A good example of how B2C FinTechs can be successful in attracting customers even with limited marketing budgets is Scalable, who is now the leading German Robo consultant. In particular, through the cooperation with ING-DiBa, with more than nine million customers of Germany’s largest online bank, Scalable was able to break through a managed assets of over one billion euros within a few months.

The B2B FinTech Mambu shows that with rapid adjustments and the right sponsors, it is possible to shake up the now dusty market for core banking systems. Certainly, Henning Kagermann, former CEO of SAP, and David Hamilton, former president of SunGard Financial Systems’ global banking business, assist in the distribution and placement of the right B2B contacts.

  1. Skill in dealing with investors

In Germany alone we were able to meet more than 100 FinTech investors. From business angels to classic and corporate VCs to family offices. Distributed throughout Germany there are interested FinTech investors of all kinds. Some examples are EARLYBIRD (N26, Smava), FinLab (kapilendo, FastBill), Stefan Franger (Traxpay), CommerzVentures (Mambu, payworks) and Dieter von Holtzbrinck Ventures (wikifolio, NDGIT).

While at the beginning of our FinTech Forum in August 2013, a well-prepared business plan was often sufficient to attract an investor for its own FinTech, professional FinTech investors now expect significantly six-figure annual sales before they seriously engage in conversation with a FinTech.

The quality of FinTech Startup business plans has increased significantly in recent years. Some of the best business plans include: a clear and understandable vision (N26 – “Secure Banking on Your Smartphone”), the solution of a real existing problem (Mambu – “Replacement of Legacy Core Banking Systems”) or creation of new customer demand (Kapilendo – “Crowd Loans for the middle class “), the market potential and how it is concretely developed, unique selling points (Bitwala -” Bitcoin bank account “), prototype or beta solution with first enthusiastic and paying customers, a clear and comprehensible financial planning and ambitious, implementation oriented & hard working founders & team.

The best FinTech founders succeed in convincing investors of their own startup through good preparation for a meeting, detailed market and customer knowledge, enthusiasm for their own product and personality. The FinTechs who successfully collect money have obviously understood the different needs, preferences, wishes and hopes of their investors.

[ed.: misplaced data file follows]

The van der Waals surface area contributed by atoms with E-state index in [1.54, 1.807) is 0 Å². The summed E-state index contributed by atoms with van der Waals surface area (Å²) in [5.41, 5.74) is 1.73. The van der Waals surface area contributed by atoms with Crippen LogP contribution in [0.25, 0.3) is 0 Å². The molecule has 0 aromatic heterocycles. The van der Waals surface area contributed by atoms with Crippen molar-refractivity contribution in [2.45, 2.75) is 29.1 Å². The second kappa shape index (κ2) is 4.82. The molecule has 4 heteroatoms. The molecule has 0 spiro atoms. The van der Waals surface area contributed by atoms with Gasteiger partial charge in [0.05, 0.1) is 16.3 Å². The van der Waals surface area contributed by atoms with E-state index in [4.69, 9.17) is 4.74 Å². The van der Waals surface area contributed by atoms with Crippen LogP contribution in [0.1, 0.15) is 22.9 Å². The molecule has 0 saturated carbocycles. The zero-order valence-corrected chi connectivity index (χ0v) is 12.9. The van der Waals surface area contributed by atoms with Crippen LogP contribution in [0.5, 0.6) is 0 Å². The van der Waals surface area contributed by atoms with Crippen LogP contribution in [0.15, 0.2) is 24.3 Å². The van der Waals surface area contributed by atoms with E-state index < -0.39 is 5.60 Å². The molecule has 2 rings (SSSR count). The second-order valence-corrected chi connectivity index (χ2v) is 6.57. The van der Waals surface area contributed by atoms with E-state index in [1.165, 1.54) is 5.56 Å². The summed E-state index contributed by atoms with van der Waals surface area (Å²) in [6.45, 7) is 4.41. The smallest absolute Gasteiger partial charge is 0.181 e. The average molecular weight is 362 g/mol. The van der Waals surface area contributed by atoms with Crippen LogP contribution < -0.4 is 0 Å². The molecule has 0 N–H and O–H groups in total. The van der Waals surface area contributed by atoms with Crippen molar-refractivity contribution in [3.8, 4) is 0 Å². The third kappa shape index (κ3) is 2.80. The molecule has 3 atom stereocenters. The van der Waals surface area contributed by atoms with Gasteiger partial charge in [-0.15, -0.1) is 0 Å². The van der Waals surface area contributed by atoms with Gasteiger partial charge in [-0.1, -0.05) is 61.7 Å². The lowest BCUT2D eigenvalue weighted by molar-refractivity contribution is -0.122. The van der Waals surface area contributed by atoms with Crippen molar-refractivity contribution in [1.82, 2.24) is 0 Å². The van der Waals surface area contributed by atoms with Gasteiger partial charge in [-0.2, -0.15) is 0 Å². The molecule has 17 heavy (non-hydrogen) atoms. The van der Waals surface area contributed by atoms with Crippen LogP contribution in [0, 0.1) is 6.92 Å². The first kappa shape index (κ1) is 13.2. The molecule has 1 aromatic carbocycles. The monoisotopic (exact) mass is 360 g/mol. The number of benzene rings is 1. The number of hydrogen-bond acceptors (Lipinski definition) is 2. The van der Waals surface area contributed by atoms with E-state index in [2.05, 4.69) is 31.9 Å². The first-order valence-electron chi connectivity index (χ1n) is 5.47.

It is a question of whether the three competences “product”, “sales” and “investor” are sufficient to become a successful FinTech. For a quick exit, e.g. If sold to a major local or international competitor or a traditional financial services provider, the three essential competencies will suffice in many cases. For example, the Munich-based payment provider Payworks was purchased by Visa. FinTech Givve, which specializes in company prepaid credit cards for employees, was acquired by the French Up Group. And was bought by Scout24.

The fourth competence: Profitability firmly in focus

In order to develop a sustainable profitable banking business model, a fourth competence will be necessary: ​​having an eye on profitability. Here, it is important to design the operating model in such a way that the perceived customer benefit is also priced by the customers and thus an ideally scalable profit can be achieved with the lowest possible operating costs. With regard to good profitability, there are only a few examples of known FinTechs in the German-speaking world. The currently most expensive German FinTech N26, with a valuation of more than 3 billion euros, currently appears to be very far away from profitability. Among the few German fintechs that are already making a profit is Fino, a B2B startup based in Kassel specialized in DataScience, Finance and Documents. And the business models of Exporo (digital real estate investments) and Fincite (software for digital asset management) also seem to have a strong focus on profitability. All three have in common that they are B2B or B2B-related business models. – In my view, no coincidence.